Travellers' Tales: Elan Valley explorers
Have you ever taken a shower or flushed a loo in Birmingham? We’ve just cycled around your water supply – some 80 miles away in central Wales – and we promise we didn’t take a swim in it either.
Just to the south and west of Rhayader, the dams, reservoirs and 73-mile aqueduct of the Elan Valley were built 100 years ago to supply clean water to Birmingham. It was an epic feat of civil engineering that’s set within an area of outstanding scenic beauty. Now the water takes around two gravity-driven days to run from Wales to Birmingham.
Today, the dams, reservoirs and surrounding hills provide some lovely cycle routes, much of it off-road. We camped a few minutes’ ride from a visitor centre just below the Caban Coch Dam, the lowest of the sequence of four dams built into the Elan Valley.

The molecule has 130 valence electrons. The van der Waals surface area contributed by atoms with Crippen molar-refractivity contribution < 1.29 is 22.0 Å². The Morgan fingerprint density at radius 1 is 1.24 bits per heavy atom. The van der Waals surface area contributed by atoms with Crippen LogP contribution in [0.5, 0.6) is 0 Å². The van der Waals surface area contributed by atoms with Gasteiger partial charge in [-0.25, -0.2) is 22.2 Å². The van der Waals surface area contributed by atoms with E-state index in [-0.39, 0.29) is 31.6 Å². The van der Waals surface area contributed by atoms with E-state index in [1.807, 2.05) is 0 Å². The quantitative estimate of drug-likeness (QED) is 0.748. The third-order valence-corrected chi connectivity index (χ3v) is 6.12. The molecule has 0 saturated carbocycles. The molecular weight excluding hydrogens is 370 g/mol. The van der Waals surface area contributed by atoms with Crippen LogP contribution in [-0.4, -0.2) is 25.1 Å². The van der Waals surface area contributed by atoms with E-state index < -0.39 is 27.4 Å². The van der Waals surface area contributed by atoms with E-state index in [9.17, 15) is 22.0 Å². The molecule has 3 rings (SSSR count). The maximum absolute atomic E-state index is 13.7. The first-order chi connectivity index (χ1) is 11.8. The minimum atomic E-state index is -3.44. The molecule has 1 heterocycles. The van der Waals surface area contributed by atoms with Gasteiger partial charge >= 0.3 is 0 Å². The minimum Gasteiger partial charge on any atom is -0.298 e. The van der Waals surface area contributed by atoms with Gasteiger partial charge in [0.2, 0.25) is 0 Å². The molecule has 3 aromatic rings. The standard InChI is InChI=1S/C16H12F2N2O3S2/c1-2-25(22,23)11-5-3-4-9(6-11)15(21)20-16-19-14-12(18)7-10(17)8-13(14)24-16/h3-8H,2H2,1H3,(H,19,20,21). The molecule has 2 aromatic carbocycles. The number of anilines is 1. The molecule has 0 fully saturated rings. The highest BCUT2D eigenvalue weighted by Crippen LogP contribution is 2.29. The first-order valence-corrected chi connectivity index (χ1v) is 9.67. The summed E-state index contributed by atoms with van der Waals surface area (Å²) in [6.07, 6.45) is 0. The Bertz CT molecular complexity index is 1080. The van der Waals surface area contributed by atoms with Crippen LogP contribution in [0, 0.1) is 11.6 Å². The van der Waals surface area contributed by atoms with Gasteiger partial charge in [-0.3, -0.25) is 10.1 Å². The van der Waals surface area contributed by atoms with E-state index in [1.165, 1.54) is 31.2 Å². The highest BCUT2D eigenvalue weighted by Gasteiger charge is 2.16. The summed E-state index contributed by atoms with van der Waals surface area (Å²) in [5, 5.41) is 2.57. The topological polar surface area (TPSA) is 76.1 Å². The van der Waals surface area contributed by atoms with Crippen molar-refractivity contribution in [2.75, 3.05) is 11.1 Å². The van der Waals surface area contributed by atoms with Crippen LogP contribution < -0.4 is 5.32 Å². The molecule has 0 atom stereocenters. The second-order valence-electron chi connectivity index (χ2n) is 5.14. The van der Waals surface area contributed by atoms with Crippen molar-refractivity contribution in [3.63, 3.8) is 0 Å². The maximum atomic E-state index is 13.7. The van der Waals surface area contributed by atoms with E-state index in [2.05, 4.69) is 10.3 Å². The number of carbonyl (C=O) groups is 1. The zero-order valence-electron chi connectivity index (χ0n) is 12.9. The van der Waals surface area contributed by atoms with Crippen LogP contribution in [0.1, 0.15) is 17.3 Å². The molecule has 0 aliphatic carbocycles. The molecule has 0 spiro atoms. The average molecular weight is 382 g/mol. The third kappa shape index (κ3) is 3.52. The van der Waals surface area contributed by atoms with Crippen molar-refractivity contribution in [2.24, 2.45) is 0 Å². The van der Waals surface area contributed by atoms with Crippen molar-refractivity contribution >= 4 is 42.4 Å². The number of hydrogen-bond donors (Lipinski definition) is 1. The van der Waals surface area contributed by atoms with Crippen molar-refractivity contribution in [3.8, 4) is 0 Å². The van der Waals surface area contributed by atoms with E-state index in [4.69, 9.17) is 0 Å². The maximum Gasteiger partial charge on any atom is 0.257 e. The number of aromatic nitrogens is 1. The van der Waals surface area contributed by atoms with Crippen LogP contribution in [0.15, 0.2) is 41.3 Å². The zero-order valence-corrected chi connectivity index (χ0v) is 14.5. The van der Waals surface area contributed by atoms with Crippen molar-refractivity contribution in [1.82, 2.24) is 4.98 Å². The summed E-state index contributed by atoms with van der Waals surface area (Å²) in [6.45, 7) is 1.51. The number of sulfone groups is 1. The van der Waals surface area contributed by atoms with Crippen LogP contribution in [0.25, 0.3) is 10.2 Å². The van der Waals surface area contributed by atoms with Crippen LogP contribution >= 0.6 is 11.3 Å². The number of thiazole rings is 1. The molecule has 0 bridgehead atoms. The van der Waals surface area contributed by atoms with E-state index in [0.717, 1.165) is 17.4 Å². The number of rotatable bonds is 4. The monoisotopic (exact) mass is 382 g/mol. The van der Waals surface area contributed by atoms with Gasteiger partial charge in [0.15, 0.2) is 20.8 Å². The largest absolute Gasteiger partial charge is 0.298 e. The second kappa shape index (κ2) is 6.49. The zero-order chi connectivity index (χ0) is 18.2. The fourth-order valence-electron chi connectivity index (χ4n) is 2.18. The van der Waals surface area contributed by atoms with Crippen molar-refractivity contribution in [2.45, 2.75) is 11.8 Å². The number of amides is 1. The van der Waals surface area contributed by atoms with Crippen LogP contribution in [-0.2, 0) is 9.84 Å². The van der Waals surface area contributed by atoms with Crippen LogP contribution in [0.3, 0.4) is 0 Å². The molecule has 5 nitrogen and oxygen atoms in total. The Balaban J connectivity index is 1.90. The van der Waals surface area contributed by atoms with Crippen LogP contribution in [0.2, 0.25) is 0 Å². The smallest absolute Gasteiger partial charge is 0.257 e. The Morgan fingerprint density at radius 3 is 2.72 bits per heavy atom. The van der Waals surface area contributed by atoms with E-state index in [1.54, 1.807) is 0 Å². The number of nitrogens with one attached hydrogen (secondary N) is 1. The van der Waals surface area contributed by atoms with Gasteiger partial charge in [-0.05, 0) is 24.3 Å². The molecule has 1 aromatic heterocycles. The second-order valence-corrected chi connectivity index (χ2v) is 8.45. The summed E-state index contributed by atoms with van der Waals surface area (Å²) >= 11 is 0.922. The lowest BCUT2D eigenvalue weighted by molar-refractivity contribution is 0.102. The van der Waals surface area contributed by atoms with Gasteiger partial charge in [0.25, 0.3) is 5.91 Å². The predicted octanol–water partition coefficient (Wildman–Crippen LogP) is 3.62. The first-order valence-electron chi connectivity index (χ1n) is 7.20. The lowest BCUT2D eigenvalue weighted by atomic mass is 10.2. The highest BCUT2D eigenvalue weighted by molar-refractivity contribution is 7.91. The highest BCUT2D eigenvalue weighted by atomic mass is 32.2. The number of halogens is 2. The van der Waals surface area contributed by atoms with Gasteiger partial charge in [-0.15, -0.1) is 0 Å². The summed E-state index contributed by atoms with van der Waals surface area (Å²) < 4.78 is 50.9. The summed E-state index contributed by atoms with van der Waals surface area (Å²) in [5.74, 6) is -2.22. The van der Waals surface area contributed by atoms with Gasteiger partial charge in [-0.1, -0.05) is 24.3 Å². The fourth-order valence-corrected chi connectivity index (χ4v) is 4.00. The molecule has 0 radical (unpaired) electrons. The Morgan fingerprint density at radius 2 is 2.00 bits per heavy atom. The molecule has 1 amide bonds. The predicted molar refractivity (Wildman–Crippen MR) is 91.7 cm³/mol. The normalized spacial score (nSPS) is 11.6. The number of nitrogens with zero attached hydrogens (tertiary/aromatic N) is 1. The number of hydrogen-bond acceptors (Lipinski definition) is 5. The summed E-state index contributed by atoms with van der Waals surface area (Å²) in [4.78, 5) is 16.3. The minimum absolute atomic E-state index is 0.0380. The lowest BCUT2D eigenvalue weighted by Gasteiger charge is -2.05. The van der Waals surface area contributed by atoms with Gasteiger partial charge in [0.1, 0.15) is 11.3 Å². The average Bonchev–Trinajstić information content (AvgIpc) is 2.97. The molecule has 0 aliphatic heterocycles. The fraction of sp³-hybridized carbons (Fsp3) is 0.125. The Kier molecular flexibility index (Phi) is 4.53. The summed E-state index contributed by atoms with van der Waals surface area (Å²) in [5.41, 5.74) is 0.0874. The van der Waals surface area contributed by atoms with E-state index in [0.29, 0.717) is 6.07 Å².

The visitor centre was vital for our holiday. I could charge up our electric car at one of the charge-points nestling behind the building, and more importantly, the playground next to it was the beacon of fun and reward for our youngest at the end of a hard day’s riding around the valley.
A railway line was constructed in 1893 as the building work for the dams began. This railway moved workers and materials up and down the valley, and much of our riding was on the bed of this railway. This meant an easy route, views, and little worry about traffic.
In three day rides we explored most of the easily-accessed Elan Valley area. We split a Lost Lanes route in two to travel north around the reservoir behind Craig Goch Dam and over the hills to Rhayader, and then the next day rode south on quiet roads in another circle that touched Rhayader. On the last day we climbed up to the Claerwen Dam and pretty much freewheeled back.